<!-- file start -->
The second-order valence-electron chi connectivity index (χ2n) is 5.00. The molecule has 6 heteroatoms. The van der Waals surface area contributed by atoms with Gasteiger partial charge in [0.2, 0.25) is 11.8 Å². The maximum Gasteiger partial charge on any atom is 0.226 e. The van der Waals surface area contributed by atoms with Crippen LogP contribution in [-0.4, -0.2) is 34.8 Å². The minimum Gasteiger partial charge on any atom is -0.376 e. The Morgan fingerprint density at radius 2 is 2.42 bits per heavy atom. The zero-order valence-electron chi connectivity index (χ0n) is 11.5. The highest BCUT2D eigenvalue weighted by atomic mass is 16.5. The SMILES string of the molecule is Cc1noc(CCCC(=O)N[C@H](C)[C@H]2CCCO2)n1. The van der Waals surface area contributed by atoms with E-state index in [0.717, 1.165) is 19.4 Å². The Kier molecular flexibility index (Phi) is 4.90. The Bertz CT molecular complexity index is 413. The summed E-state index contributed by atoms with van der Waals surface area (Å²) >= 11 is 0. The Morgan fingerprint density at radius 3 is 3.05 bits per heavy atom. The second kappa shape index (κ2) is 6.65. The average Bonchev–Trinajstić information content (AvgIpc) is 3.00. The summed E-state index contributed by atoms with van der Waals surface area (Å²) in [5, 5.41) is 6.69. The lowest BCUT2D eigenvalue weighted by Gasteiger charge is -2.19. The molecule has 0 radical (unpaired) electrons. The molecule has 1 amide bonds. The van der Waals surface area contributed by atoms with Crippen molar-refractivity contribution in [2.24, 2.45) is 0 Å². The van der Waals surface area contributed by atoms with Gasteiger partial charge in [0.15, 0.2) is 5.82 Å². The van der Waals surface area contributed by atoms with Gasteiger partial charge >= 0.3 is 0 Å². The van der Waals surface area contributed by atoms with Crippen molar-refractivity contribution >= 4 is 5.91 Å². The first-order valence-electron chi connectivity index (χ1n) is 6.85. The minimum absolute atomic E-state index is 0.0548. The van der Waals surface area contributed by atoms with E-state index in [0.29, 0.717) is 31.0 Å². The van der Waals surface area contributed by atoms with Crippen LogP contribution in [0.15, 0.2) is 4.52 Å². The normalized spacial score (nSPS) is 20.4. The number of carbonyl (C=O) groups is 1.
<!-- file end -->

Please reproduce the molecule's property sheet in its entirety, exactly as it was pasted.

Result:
The second-order valence-electron chi connectivity index (χ2n) is 5.00. The molecule has 6 heteroatoms. The van der Waals surface area contributed by atoms with Gasteiger partial charge in [0.2, 0.25) is 11.8 Å². The maximum Gasteiger partial charge on any atom is 0.226 e. The van der Waals surface area contributed by atoms with Crippen LogP contribution in [-0.4, -0.2) is 34.8 Å². The minimum Gasteiger partial charge on any atom is -0.376 e. The Morgan fingerprint density at radius 2 is 2.42 bits per heavy atom. The zero-order valence-electron chi connectivity index (χ0n) is 11.5. The highest BCUT2D eigenvalue weighted by atomic mass is 16.5. The SMILES string of the molecule is Cc1noc(CCCC(=O)N[C@H](C)[C@H]2CCCO2)n1. The van der Waals surface area contributed by atoms with E-state index in [0.717, 1.165) is 19.4 Å². The Kier molecular flexibility index (Phi) is 4.90. The Bertz CT molecular complexity index is 413. The summed E-state index contributed by atoms with van der Waals surface area (Å²) >= 11 is 0. The Morgan fingerprint density at radius 3 is 3.05 bits per heavy atom. The second kappa shape index (κ2) is 6.65. The average Bonchev–Trinajstić information content (AvgIpc) is 3.00. The summed E-state index contributed by atoms with van der Waals surface area (Å²) in [5, 5.41) is 6.69. The lowest BCUT2D eigenvalue weighted by Gasteiger charge is -2.19. The molecule has 0 radical (unpaired) electrons. The molecule has 1 amide bonds. The van der Waals surface area contributed by atoms with Crippen molar-refractivity contribution in [2.24, 2.45) is 0 Å². The van der Waals surface area contributed by atoms with Gasteiger partial charge in [0.15, 0.2) is 5.82 Å². The van der Waals surface area contributed by atoms with Gasteiger partial charge >= 0.3 is 0 Å². The van der Waals surface area contributed by atoms with Crippen molar-refractivity contribution >= 4 is 5.91 Å². The first-order valence-electron chi connectivity index (χ1n) is 6.85. The minimum absolute atomic E-state index is 0.0548. The van der Waals surface area contributed by atoms with E-state index in [0.29, 0.717) is 31.0 Å². The van der Waals surface area contributed by atoms with Crippen LogP contribution in [0.15, 0.2) is 4.52 Å². The normalized spacial score (nSPS) is 20.4. The number of carbonyl (C=O) groups is 1.